There’s something about the word ‘allotments’ that conjures up an image of traditional values, of balmy summer days spent working the land, escaping in honest toil. A rural idyll far removed from our everyday experience. And even though allotments can be found throughout the world, in our minds they still seem to encapsulate a certain Britishness.
Andrew Buurman’s photographs capture the essence of the allotment and convey the enthusiasm and diversity of today’s plot holders. These photographs were all taken on Uplands Allotments, in Handsworth, in the heart of Birmingham. The largest allotment site in the UK – with 422 plots – it opened in 1949, with its own office and meeting hall. Even today it retains much of the communal spirit of the post war era with weekly tea dances, bingo nights and an annual flower and vegetable show.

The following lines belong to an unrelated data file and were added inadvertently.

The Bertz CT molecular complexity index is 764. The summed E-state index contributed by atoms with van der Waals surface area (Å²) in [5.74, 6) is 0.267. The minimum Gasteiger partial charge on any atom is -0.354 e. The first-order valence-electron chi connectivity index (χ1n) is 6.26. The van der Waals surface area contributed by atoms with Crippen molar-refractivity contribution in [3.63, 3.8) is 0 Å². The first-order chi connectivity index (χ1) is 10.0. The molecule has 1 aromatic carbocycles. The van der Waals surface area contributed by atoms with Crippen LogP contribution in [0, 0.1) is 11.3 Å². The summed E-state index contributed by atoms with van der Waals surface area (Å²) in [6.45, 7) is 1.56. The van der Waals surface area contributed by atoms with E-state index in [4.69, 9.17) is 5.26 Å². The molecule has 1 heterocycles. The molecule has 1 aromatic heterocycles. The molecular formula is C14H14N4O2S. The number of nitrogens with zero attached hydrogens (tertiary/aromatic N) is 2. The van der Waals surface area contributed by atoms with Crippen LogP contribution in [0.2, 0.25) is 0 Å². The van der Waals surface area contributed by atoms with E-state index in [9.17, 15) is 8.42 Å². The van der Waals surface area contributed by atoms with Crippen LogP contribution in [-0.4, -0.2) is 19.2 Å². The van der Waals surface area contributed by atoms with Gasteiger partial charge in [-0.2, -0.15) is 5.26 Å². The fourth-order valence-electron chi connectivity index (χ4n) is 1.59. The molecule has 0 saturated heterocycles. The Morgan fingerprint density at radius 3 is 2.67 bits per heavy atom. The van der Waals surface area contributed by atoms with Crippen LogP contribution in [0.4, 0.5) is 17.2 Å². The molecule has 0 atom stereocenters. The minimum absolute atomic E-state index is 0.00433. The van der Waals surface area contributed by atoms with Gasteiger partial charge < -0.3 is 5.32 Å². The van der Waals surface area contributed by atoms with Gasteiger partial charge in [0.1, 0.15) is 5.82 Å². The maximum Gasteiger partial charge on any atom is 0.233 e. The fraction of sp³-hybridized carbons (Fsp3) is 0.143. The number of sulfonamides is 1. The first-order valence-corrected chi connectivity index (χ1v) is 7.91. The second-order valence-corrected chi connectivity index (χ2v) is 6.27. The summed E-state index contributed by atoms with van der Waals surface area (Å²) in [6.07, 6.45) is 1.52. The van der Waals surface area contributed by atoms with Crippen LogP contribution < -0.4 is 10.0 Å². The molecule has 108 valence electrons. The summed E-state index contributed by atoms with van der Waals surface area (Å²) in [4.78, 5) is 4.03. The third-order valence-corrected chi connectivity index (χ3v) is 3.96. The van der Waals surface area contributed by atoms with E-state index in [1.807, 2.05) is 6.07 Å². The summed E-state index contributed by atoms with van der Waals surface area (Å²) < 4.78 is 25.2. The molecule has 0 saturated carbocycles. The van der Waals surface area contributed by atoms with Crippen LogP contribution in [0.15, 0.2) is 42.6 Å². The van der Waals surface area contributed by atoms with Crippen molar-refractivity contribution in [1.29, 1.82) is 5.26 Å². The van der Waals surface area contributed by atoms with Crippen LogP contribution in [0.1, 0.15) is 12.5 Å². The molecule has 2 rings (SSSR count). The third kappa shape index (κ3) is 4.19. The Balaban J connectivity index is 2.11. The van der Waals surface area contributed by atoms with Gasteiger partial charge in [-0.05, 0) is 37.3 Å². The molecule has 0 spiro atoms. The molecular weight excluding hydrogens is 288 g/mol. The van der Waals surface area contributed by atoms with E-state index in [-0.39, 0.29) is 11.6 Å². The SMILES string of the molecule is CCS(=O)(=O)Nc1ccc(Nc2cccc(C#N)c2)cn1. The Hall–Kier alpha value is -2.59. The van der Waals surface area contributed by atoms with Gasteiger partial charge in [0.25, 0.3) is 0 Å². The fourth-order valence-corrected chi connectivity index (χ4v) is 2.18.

The history of allotments tracks the major social and political changes in British life: the move away from open field agriculture, the urbanisation of the Industrial Revolution, the need for home grown produce during both World Wars. By 1943 there were some 1.4 million allotments in the UK growing 10% of the nation’s food. Inevitably both increasing affluence and the redevelopment of many sites led to a dramatic decrease in numbers, though in recent years there has been a resurgence of interest. There are now some 300,000 allotments in the UK often shared between families and friends.
Born in Liverpool in 1966 Andrew Buurman bought his first camera at the age of 27 whilst working as a teacher in Japan. Returning to the UK he studied photojournalism at LCP, before becoming a photographer with The Independent newspaper in London. A World Press Award winner his work has been exhibited in the UK and USA.
96 pages, 61 colour photographs
215mm x 200mm
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